State of Dance Music 2012: Have We Already Peaked?

Ultra Music Festival 2012 / Tim Mosenfelder/Getty Images
Ultra Music Festival 2012 / Tim Mosenfelder/Getty Images

Competing visions of electronic music's history and future fueled a culture war reminiscent of late-’90s/early-2000s backpack-toting fifth elementers facing off against hip-hop's commercial mainstream. But while it was refreshing to hear fans and musicians debating dance music's values and mores — Billboard writer Kerri Mason's "Press Play? Hit Start," an impassioned ode to the artistry of the DJ, was particularly compelling — the debate far too often broke down into tiresome Twitter beefs. (In defense of Deamau5, at least dude knows how to poke fun at himself — unlike "Real House Gangster" DJ Sneak, whose frequent freakouts made the "underground" look more like a kindergarten playground.)

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You wouldn't have guessed that Mercury was apparently retrograde for the whole damn year, however, from just looking at the numbers, which suggested that 2012 was commercial dance music's most successful year ever. Electric Daisy Carnival's Las Vegas edition sold more than 320,000 tickets for its three-day run, with 115,000 fans on site for its biggest single night — a level of success that inspired parent company Insomniac to adopt Coachella's model for 2013 and offer only three-day passes, rather than single-day tickets. Miami's Ultra Music Festival, which expanded from two days to three in 2011, sold out its 2012 edition, with a total attendance of 165,000, and took the even more ambitious step of announcing Ultra Music Festival 2013 as a double three-day-weekender, with ticketing options limited to three-day and six-day packages. And in a rare example of American dance-music trends moving to Europe, the organization also announced the inaugural edition of Ultra Europe to be held next July in Croatia, typically a stronghold for more niche-oriented events like the Garden Festival, Electric Elephant, Hideout, Dimensions, Soundwave, and Outlook Festival. (Forget about Vegas: Maybe Croatia’s the new Ibiza.)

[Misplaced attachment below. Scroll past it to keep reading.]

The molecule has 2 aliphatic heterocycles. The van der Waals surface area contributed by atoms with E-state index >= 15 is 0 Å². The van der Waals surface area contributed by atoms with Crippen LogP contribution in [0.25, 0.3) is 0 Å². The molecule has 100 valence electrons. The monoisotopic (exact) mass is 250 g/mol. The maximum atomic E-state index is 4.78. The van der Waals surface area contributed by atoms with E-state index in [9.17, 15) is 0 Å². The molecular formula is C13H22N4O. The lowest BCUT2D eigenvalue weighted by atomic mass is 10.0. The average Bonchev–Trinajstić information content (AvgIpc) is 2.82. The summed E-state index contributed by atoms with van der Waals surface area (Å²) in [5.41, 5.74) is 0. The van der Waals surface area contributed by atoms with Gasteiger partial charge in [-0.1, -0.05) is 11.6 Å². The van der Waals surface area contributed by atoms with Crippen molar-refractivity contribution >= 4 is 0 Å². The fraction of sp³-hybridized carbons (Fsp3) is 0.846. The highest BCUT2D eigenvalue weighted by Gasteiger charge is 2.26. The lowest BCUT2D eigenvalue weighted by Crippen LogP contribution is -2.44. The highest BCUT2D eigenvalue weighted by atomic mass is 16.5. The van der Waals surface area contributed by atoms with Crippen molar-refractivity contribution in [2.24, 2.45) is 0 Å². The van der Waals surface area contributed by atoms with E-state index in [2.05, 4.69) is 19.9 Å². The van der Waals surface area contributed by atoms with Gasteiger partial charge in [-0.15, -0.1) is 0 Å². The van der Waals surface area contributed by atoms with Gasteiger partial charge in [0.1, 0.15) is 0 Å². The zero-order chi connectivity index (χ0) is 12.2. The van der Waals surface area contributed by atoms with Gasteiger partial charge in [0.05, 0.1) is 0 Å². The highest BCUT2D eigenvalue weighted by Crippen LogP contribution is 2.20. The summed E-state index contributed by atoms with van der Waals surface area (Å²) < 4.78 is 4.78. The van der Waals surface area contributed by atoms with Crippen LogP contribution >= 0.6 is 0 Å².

The scene was flush with new money. Media baron Robert F.X. Sillerman went on a buying spree, snapping up Louisiana's Disco Productions and Dayglow Productions ("The World's Largest Paint Party") and announcing his intention to spend up to $1 billion on EDM properties; Live Nation countered by acquiring Los Angeles' HARD and naming Cream Holdings' James Barton as head of Live Nation Electronic Music, a new entity focused on festivals and tours. And in a year that was none too kind to publishers, a consortium of VC firms including Kleiner Perkins and Google Ventures pumped $1 million into DJZ, a website founded by Turntable.FM's Seth Goldstein aimed at capturing EDM's teen fanbase.